New measures to better protect customers’ money and stop energy suppliers using some of their cash “like an interest-free company credit card” are to be announced on Monday by the industry regulator.
Ofgem said its package of “tough” measures was aimed at reducing the risk of more energy suppliers going bust, and would also include changes designed to stop firms raising customers’ direct debit payments by more than necessary.
The shake-up is intended to ensure that suppliers “can weather the ongoing storm” and to prevent a repeat of last year’s failures “that put unfair and unnecessary costs and worry on to consumers”.
More than 30 energy suppliers have gone bust since the start of last year as a sharp increase in wholesale energy costs triggered widespread losses.
In April, Ofgem’s energy price cap rose by 54% – or almost £700 – to £1,971 a year, and last month the regulator indicated that it was set to rise again, by £800 or more, to about £2,800 in October. That in turn is expected to help push inflation above 11% later this year.
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Ofgem said the measures were designed to improve the financial health of suppliers so that they could stand up to any future shocks, especially over the autumn and winter. It added that if some did still fail, customer credit balances and green levy payments would now be protected.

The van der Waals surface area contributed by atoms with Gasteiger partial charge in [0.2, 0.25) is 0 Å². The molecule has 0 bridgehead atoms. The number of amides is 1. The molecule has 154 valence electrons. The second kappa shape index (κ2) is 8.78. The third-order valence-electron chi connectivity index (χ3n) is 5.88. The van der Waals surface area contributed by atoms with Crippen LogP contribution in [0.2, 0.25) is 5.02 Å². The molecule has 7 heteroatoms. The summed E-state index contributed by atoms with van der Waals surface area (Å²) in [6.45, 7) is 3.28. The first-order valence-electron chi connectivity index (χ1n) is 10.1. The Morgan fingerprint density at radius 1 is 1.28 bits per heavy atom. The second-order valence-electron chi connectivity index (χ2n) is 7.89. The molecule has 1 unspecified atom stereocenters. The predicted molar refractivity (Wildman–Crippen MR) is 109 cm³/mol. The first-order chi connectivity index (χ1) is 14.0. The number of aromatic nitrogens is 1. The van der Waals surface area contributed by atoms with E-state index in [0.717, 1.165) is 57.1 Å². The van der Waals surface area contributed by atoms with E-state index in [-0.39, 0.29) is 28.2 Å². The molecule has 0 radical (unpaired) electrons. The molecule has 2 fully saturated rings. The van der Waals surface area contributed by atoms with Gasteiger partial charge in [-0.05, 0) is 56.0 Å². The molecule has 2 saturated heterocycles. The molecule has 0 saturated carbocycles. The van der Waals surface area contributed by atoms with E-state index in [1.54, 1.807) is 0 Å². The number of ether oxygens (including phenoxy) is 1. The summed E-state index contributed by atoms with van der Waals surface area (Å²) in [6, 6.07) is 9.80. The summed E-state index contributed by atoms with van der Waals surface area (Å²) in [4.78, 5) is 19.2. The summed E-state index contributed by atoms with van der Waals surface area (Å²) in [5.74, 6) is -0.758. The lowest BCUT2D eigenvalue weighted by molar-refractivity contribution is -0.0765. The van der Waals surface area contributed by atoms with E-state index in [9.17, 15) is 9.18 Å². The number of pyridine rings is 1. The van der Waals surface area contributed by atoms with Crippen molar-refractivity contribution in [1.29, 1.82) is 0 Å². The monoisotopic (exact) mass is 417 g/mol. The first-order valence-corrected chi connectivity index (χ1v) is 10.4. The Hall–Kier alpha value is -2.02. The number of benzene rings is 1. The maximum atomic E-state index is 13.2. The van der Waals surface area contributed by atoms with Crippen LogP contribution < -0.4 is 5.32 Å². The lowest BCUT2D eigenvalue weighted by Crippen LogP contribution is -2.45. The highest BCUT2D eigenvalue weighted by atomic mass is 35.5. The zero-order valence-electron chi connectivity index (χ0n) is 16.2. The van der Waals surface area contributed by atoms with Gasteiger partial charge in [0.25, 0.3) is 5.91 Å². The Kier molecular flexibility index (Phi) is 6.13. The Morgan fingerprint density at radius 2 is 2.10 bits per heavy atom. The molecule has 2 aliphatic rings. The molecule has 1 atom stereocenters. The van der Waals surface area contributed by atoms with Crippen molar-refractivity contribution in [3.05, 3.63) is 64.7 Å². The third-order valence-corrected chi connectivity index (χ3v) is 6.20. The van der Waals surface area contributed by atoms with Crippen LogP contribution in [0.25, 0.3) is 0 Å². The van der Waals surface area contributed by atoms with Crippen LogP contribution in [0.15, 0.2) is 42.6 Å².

“Currently, they are used by some suppliers like an interest-free company credit card,” said Jonathan Brearley, the chief executive of Ofgem. “Moving forward, all suppliers will have to have enough working capital to run, without putting their customers’ credit balances at risk.”
When a supplier fails, customers are moved to a new energy supplier with their credit balances intact. However, under the existing rules, the new supplier does not get the customer credit balances from the failed supplier, so the cost of replacing them is spread across all consumer bills.
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The regulator has proposed rules that would require suppliers to place customer funds in a separate account, ensuring that any overpaid credit would be preserved in the event of a collapse.
Last month the government said some suppliers had been increasing people’s direct debit payments by more than was necessary.
Ofgem said its proposed changes also included a tightening of the rules on the level of direct debits that suppliers can charge customers, “to ensure credit balances do not become excessive”.